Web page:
Fat Facts and Fallacies: The Good and The Bad[easy-share buttons="facebook,twitter,google,buffer" counters=1 counter_pos="inside" native="no" fixedwidth="yes"]
Published on September 18th, 2014 | by Joan Makai
One of the biggest misconceptions about Food and Nutrition is that Fat is bad for you. If you want to eat and live healthy, it should be taken off your diet completely. If you still believe this, please read on. This could save you a lot of hassle while you are dieting.
What’s Good About Fat?
First of all, essential fatty acids which are responsible for preserving skin health, promoting good eyesight and stimulating brain development in children are not produced by the body. These should be derived from food. Based on those medical facts, it is safe to conclude that to eat healthy we need to incorporate fat in our diet.
Good Vs. Bad Fat
Nutrition experts have categorized dietary fat into two: the good and the bad.
Under the healthier former, there are three. The Monounsaturated Fats (from food and oils) and Polyunsaturated Fats (plant-based food and oils) can lower blood cholesterol and decrease the risk of diseases like heart disease and Type II diabetes. The third sub-type is Omega-3 Fatty Acids which is extremely beneficial to the overall condition of the heart.
On the other hand, the latter includes Saturated Fat which are found in full-fat dairy, poultry and red meat, and Trans Fat which is derived from a chemical process called Partial Hydrogenation. These two can cause a bevy of cardiovascular problems.
But Why is Fat Generally Bad?
Unfortunately, this dietary nutrient can be found in most foods that we love to eat like hamburgers, hotdogs, French fries, cookies, cakes, cheese and ice cream, just to name a few. Fat happens to make food taste better and gives us that satisfying feeling of contentment. And honestly, these foods are just too difficult to pass up once they’re on your plate.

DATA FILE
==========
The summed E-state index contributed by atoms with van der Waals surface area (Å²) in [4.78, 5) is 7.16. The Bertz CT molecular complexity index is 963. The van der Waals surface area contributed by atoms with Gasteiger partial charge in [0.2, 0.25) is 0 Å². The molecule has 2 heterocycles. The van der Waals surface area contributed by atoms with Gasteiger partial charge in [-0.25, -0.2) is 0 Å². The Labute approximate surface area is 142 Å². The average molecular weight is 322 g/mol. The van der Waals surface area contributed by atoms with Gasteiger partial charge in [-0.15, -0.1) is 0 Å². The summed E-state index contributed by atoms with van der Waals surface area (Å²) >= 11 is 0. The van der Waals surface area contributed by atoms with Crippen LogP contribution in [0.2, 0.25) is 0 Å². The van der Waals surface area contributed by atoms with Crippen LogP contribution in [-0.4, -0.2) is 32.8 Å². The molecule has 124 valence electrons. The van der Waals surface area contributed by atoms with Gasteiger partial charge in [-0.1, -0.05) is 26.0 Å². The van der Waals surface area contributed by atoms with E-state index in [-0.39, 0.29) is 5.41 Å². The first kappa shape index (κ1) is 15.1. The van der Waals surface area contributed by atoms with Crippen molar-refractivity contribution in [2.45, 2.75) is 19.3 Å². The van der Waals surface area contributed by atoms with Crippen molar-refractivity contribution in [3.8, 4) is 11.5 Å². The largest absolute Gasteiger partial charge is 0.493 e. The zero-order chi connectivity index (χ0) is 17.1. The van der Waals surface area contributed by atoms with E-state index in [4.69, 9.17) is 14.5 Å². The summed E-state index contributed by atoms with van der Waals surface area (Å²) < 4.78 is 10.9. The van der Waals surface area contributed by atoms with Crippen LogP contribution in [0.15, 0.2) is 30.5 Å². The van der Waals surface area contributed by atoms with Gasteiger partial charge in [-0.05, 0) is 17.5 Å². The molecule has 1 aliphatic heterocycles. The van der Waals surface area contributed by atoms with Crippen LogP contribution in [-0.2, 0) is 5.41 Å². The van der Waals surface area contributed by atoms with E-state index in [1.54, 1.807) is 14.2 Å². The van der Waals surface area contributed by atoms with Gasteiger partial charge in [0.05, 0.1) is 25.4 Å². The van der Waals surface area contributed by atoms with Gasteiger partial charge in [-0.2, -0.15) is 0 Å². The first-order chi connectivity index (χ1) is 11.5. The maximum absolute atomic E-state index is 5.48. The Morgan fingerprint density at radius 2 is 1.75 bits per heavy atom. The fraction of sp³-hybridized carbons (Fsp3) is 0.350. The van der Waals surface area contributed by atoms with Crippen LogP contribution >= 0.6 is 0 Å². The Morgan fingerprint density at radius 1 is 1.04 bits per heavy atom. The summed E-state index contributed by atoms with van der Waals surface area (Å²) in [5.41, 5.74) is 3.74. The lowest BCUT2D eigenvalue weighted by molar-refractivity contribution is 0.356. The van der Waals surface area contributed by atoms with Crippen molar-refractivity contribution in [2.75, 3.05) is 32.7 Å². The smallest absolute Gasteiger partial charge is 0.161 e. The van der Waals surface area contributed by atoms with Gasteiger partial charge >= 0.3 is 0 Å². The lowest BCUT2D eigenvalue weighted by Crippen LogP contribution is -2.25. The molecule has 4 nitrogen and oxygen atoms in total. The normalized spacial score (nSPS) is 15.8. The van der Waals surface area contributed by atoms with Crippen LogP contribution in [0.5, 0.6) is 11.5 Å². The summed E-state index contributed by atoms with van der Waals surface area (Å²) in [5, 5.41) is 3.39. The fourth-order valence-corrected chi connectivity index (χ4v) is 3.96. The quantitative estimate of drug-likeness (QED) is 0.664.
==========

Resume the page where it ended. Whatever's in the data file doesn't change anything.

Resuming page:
The trouble is, whether it’s the good kind of fat or the opposite, fat is dense. It has more calories than carbohydrate and protein. As we all know, the more calories you take in, the bigger you’ll get.
Making Fat Right For You
The question now is: how can you ensure that you eat healthy when fat is still in your diet? First, you should know how much fat you should have daily. According to the American Heart Association, 20% to 35% of one’s calories should be from fat. Experts also say that reading food labels and getting rid of the ‘bad’ kind of fat is beneficial to one’s health and can really help one person stay in shape.
Not all fats are bad but too much of even the good thing is not right. Munching on those comfort foods while watching movies or dining out with friends is surely satisfying but what you don’t realize is that the fat-laden foods you love to chomp stays on your waist forever. Choose what’s good for you and stay healthy. You can enjoy more of the foods you love if you have no health problems to think about.
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